We all know the sorry state Pakistan took after the bureaucratic-military raj gave way to a more direct military takeover of the country by Ayub Khan in 1958. Ali’s description of Ayub’s years in power as well as the resentment that festered in then East Pakistan – which eventually led to the latter’s secession – are tinged with uniquely personal insights, especially into the class nature of the new Bangladeshi leadership under Sheikh Mujibur Rahman, as well as the Mukti Bahini guerillas inspired by Che Guevara, among others.

The truncated and moth-eaten state that remained after the independence of Bangladesh in 1971, had a remarkable opportunity to be refounded by an unchallenged Zulfikar Ali Bhutto with the military’s humiliating retreat to the barracks. However, he squandered the few chances that were made available to him, and the earlier promise of limited land reform, free public education and health, nationalisation of public utilities and an independent foreign policy gave way to the deterioration of democracy not only within the PPP but also the country as a whole. This, combined with Bhutto’s intransigence vis-à-vis the US on the issue of Pakistan’s nuclear bomb, precipitated the overthrow of the first democratically-elected leader in the country’s history and subsequently led to the brutalisation of Pakistan’s political culture at the hands of a dictator who was green lighted to power by Washington, having firmly established his credentials for the job earlier in 1970 by brutally crushing the popular Palestinian uprising against the Jordanian monarch, known as Black September.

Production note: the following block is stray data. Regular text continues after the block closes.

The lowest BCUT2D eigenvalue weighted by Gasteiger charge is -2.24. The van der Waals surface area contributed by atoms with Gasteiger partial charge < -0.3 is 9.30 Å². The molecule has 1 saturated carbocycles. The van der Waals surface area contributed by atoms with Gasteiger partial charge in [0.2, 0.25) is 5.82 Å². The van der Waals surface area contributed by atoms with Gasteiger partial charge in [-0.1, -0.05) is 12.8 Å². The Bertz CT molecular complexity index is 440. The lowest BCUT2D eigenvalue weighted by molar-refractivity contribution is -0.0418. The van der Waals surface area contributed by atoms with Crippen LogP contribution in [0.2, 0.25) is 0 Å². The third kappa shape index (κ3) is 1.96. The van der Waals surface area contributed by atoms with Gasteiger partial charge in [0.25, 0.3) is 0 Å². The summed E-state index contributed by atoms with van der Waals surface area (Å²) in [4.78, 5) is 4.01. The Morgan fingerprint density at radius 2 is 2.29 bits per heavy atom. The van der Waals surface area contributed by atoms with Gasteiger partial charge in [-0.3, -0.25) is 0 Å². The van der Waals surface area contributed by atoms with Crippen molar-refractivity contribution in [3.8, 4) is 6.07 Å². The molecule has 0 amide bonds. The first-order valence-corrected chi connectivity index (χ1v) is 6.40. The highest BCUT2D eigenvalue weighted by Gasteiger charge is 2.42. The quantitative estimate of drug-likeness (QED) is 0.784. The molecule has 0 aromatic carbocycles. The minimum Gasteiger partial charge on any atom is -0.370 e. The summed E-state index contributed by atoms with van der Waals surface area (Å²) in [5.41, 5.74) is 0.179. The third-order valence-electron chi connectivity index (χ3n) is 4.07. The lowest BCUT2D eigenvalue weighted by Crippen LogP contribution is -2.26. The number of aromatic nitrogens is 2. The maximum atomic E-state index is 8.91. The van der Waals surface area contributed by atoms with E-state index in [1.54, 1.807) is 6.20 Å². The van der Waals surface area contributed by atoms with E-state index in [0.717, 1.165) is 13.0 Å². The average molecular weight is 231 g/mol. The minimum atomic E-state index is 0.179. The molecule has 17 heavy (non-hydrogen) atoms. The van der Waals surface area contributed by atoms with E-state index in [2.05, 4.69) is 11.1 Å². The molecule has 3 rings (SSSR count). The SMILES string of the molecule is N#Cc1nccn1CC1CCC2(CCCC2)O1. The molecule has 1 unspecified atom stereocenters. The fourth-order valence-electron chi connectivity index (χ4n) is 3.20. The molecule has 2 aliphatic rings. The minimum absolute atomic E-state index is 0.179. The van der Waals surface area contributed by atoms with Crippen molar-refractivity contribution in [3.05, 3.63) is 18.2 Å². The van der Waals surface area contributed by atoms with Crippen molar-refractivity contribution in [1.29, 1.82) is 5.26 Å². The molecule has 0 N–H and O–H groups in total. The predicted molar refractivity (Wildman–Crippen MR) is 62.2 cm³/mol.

Tariq Ali’s closeness to Bhutto and his subsequent contacts with Bhutto’s daughter, Benazir, allow him to devote a whole chapter to the rise and fall of the Bhutto dynasty. Like all charismatic post-colonial leaders of the third world, the tragedy of this dynasty is inevitably the tragedy of modern Pakistan. Formed by a dedicated cadre of people who wanted a thoroughgoing structural transformation of the state, petty dynastic politics and attempts to be on the “right side of history” have gradually isolated the PPP from its mass base, with the result that the post-Zulfikar Ali Bhutto leadership reposes more trust in the halls of power in Washington and London than in the Pakistani people. As a result, Pakistan’s largest political party is now little more than a patronage-doling machine dominated by feudals, opportunists and bandwagon careerists of every sort who have now anxiously hopped onto the Washington Consensus to preserve their privileges. This can only lead to tragedy, as in the case of the assassination of Benazir Bhutto. The failure of the Bhuttos, however, does not automatically grant immunity to other dynasties which have ruled Pakistan in the past, and unlike the Bhuttos, owe their origins to benign dictators, like the Sharifs and the Chaudharys of Gujrat, whose servility to power is well known and who do not offer any hope for the future.